What is a Highlander?

So my parents and I are getting ready to go to the Grandfather Mountain Highland Games later this week, and my mom, who knows nothing about Scotland, is getting very curious about the whole thing.

She asked me yesterday, "What exactly is a Highlander?"

Loooonnng pause, while dozens and dozens of images, scenes, quotes from the OUTLANDER books flashed through my mind. :-) We have no Scots ancestry at all, and although I did try to get my mom to read OUTLANDER once, about three years ago, her reaction was rather tepid and I don't think she remembers much. (Oh, well. Maybe I'll try again, after we get back from this trip.) How best to explain, succinctly?

Finally I said, "They're from the northern part of Scotland. In the mountains, you know? And traditionally they were the ones that wore the kilts and such."

How would YOU answer that question, if you were talking to someone who knew nothing whatever about Scotland, or Diana Gabaldon's books? Are there particular scenes or quotes that come to mind when you think of the word "Highlander"?

My favorite, of course, is this one:
"A Highlander in full regalia is an impressive sight--any Highlander, no matter how old, ill-favored, or crabbed in appearance. A tall, straight-bodied, and by no means ill-favored young Highlander at close range is breath-taking.

The thick red-gold hair had been brushed to a smooth gleam that swept the collar of a fine lawn shirt with tucked front, belled sleeves, and lace-trimmed wrist frills that matched the cascade of the starched jabot at the throat, decorated with a ruby stickpin.

His tartan was a brilliant crimson and black that blazed among the more sedate MacKenzies in their green and white. The flaming wool, fastened by a circular silver brooch, fell from his right shoulder in a graceful drape, caught by a silver-studded sword belt before continuing its sweep past neat calves clothed in woolen hose and stopping just short of the silver-buckled black leather boots. Sword, dirk, and badger-skin sporran completed the ensemble."

(From OUTLANDER by Diana Gabaldon, chapter 14 ("A Marriage Takes Place"). Copyright© 1991 by Diana Gabaldon. All rights reserved.)

That was the point where, on my first reading of OUTLANDER, I fell in love with the series forever. <vbg>

What about the rest of you? What images, quotes, scenes, etc. from the books best describe what a Highlander is?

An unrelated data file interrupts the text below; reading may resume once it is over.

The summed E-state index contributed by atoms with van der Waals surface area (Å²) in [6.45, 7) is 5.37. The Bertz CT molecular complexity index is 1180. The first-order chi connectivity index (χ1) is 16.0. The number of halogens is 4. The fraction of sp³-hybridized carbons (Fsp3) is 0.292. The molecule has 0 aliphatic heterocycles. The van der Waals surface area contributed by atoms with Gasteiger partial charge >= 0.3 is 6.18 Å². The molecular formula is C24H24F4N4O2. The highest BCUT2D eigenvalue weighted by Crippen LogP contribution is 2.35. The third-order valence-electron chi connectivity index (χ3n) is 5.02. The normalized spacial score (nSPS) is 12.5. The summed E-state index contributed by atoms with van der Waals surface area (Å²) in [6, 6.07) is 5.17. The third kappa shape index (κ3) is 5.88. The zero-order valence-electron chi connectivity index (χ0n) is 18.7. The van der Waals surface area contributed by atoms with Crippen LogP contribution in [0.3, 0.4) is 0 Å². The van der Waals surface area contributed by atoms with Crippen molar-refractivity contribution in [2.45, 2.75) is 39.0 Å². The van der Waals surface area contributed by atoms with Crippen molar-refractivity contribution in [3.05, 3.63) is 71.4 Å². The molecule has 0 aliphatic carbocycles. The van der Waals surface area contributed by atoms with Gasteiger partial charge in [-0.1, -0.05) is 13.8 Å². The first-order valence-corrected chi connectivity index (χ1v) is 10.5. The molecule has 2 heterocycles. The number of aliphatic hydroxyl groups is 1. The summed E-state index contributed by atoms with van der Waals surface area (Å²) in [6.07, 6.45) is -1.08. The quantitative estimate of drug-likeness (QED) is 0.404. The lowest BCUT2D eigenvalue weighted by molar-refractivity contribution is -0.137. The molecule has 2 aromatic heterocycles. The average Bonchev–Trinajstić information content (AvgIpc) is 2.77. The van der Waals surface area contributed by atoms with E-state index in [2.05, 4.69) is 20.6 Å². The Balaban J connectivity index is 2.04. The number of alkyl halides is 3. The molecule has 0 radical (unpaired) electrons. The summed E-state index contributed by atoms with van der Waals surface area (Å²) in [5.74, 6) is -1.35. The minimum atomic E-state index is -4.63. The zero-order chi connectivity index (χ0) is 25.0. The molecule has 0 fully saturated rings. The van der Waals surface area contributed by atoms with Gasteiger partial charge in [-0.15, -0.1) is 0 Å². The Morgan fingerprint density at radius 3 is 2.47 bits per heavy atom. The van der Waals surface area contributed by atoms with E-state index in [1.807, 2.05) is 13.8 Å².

Anonymous said...

I sheepishly admit that my first thought of the word 'highlander' is the Christopher Lambert movies. :-p

But I enjoyed your description in your post. A very romantic view...

Lolly S said...

I agree with your comment. "Outlander" grabbed me at about the same placr. Oh by the way - the reminder about the Highlander games. My husband and I are headed to Valle Crucis this weekend and now will attend the games - which we have never seen even though we have vacationed in that area for years. Enjoyed your blog!

Nelson-n-Pam said...

I love this scene, too, Karen. We see Jamie through Claire's admiring eyes when she's not tending his wounds or thinking about how to get home. This is the first time Claire thinks, hmmm, he might be pretty good on the wedding night! What made me fall in love with this series is Claire - a no-nonsense woman who can fend for herself (even in 1945). But here, she seems to have met her match and I thought as I read it, ah, this is about to get interesting. Hee Hee!

Anonymous said...

When I think highlander, I think of the traditional kilt and all that meant in the Jamie and Claire era, but also, I think of Jamie's wonderful character traits: stoic loyalty, protective and possessive, proud, faithful through thick and thin, compassionate, and incredibly passionate. Although people are all different, as I imagine all highlanders are too, still men from the north do possess these qualities as part of their Scotland heritage.
Well,....this is what I've discovered so far....from the Scots in my family. Cynthia

Anonymous said...

As someone who was born and raised in Scotland, your definition of a Highlander is very close. We normally include the residents of the Western and Northern Isles as Highlanders. While I was growing up in Scotland, I spent as much time as I could up in the Highlands. I lived in a city on the Southern edge of the Highlands and being able to spend a weekend up there to view that unforgettable scenery and experience the Highlander attitude to life got me through the next week. I think Diana caught the attitude with one instance she wrote of in one of the books. Ian (senior) and Jamie were returning to Lallybroch when Ian stumbled and broke his peg leg. Since night was coming on, they knocked on a crofter's door, were welcomed in and given food and shelter for the night. That was an example of "the unwritten law of Highland hospitality", which was, and still is, prevalent throughout all of the Highlands!

Alba Gu Brath!

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